Mass extinction theories need more air
Some 250 million years ago, a mass extinction event took place which wiped out almost 95% of all species. The cause of this catastrophe is the subject of numerous theories. Now, new research findings from University College Dublin in Ireland are putting these theories through a trial by fire, literally.
Their findings, published in the journal Science, question the commonly held theory that declining oxygen levels served as a mechanism that led to the mass extinction.
The Permian-Triassic catastrophe which occurred 250 million years ago is considered to be the greatest of five mass extinctions that have ever occurred. According to experts, this catastrophe was responsible for exterminating almost 95% of all species, 53% of marine families, 84% of marine genera and an approximated 70% of all land species including plants, insects and vertebrate animals.
Many researchers believe that thinning levels of oxygen in the atmosphere were a leading cause of these extinctions.
According to the lead author of the report, Dr Claire Belcher, from the School of Biology and Environmental Science at University College Dublin, this theory now needs to be re-evaluated in light of their findings.
'Low oxygen atmospheres, [of] less than 12%, are considered to be the primary driver of at least two of the 'big five' mass-extinction events,' she explained. 'But our research findings question that hypothesis and highlight the need for more detailed studies of fossil charcoal across these mass extinction events.'
The research team in Dublin, which received funding from the EU through a Marie Curie Excellence Grant, tested the hypothesis that low oxygen levels were prevalent in the Mesozoic era in the millennia running up to the extinction. The researchers carried out a series of experimental burns in a specially designed walk-in plant growth room which was fully equipped with a thermal imaging system and a complete atmospheric, temperature and humidity control system.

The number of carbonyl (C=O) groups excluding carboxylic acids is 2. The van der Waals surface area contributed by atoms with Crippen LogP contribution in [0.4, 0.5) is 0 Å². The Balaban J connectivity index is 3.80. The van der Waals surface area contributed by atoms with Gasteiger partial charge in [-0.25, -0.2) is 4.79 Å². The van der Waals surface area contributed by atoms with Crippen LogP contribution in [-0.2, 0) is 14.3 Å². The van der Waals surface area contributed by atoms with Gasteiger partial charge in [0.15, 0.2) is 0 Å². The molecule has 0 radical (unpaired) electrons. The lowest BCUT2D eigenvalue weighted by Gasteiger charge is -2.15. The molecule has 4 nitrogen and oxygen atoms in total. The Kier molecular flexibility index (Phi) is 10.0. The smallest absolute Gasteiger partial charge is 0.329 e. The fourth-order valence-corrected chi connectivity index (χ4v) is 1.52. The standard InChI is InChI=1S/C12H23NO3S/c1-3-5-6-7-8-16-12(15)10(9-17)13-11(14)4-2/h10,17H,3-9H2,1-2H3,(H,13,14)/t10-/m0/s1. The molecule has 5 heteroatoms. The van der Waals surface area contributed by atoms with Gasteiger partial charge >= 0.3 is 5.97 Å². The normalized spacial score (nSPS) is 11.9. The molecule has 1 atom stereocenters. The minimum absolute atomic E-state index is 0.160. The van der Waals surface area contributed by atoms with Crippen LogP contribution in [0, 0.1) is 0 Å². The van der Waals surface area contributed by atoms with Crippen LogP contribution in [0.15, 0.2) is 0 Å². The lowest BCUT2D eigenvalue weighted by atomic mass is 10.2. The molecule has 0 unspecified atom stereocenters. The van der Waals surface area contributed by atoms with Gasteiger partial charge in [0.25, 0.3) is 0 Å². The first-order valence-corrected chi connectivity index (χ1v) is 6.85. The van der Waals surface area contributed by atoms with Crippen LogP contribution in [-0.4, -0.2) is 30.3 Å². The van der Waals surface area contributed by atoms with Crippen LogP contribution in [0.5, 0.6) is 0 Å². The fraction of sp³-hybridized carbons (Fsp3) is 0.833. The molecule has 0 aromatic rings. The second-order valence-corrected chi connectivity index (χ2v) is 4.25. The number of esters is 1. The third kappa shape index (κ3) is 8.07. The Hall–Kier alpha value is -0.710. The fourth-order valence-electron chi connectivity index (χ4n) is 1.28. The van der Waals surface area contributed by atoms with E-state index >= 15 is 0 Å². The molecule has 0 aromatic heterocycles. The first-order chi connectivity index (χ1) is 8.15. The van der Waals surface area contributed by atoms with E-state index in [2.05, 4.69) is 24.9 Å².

The results of these experiments were then compared with all known geological evidence for wildfires such as the fossilised remains of charcoal. Their existence proves the presence of wildfires and therefore indicates that there was enough oxygen in the atmosphere for the fires to exist. If the oxygen levels are too low, there is simply not enough oxygen to feed the wildfires.
'By performing experimental burns using pine wood, moss, matches, paper and a candle at 20°C in varying ranges of oxygen concentrations and comparing these results to the occurrences of fossil charcoal throughout the Mesozoic (250-65 million years ago), we were able to identify that prolonged periods of low oxygen are unlikely to have occurred,' said Dr Belcher.
The research team has successfully shown that an extended period of low oxygen was not possible in the Mesozoic era. What is now needed is further research on all mass extinction events to further test the theory that a short term reduction in oxygen was responsible for mass extinction events.
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Category: Project results
Data Source Provider: Science, University College Dublin
Document Reference: Belcher, C et al. (2008), Limits for combustion in low O2 redefine paleoatmospheric predictions for the Mesozoic. Science, 321: 1197-1200
Subject Index: Earth Sciences; Scientific Research